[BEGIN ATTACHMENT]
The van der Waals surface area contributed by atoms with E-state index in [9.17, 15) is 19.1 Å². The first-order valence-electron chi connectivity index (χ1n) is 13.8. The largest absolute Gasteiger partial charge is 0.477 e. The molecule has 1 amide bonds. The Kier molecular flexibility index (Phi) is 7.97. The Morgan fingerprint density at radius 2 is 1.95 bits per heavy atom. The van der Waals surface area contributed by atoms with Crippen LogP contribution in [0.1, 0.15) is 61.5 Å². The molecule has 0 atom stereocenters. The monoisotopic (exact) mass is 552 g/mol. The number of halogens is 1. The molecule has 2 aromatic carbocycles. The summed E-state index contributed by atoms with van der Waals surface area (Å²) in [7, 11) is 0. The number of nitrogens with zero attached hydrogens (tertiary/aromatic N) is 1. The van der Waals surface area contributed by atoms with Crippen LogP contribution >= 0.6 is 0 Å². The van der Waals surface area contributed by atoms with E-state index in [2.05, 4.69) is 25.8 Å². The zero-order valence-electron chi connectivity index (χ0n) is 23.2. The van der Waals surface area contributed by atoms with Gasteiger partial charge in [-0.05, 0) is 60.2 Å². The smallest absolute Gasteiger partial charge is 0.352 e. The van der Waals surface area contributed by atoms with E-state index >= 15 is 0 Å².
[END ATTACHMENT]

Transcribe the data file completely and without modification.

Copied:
The van der Waals surface area contributed by atoms with E-state index in [9.17, 15) is 19.1 Å². The first-order valence-electron chi connectivity index (χ1n) is 13.8. The largest absolute Gasteiger partial charge is 0.477 e. The molecule has 1 amide bonds. The Kier molecular flexibility index (Phi) is 7.97. The Morgan fingerprint density at radius 2 is 1.95 bits per heavy atom. The van der Waals surface area contributed by atoms with Crippen LogP contribution in [0.1, 0.15) is 61.5 Å². The molecule has 0 atom stereocenters. The monoisotopic (exact) mass is 552 g/mol. The number of halogens is 1. The molecule has 2 aromatic carbocycles. The summed E-state index contributed by atoms with van der Waals surface area (Å²) in [7, 11) is 0. The number of nitrogens with zero attached hydrogens (tertiary/aromatic N) is 1. The van der Waals surface area contributed by atoms with Crippen LogP contribution >= 0.6 is 0 Å². The van der Waals surface area contributed by atoms with E-state index in [2.05, 4.69) is 25.8 Å². The zero-order valence-electron chi connectivity index (χ0n) is 23.2. The van der Waals surface area contributed by atoms with Gasteiger partial charge in [-0.05, 0) is 60.2 Å². The smallest absolute Gasteiger partial charge is 0.352 e. The van der Waals surface area contributed by atoms with E-state index >= 15 is 0 Å².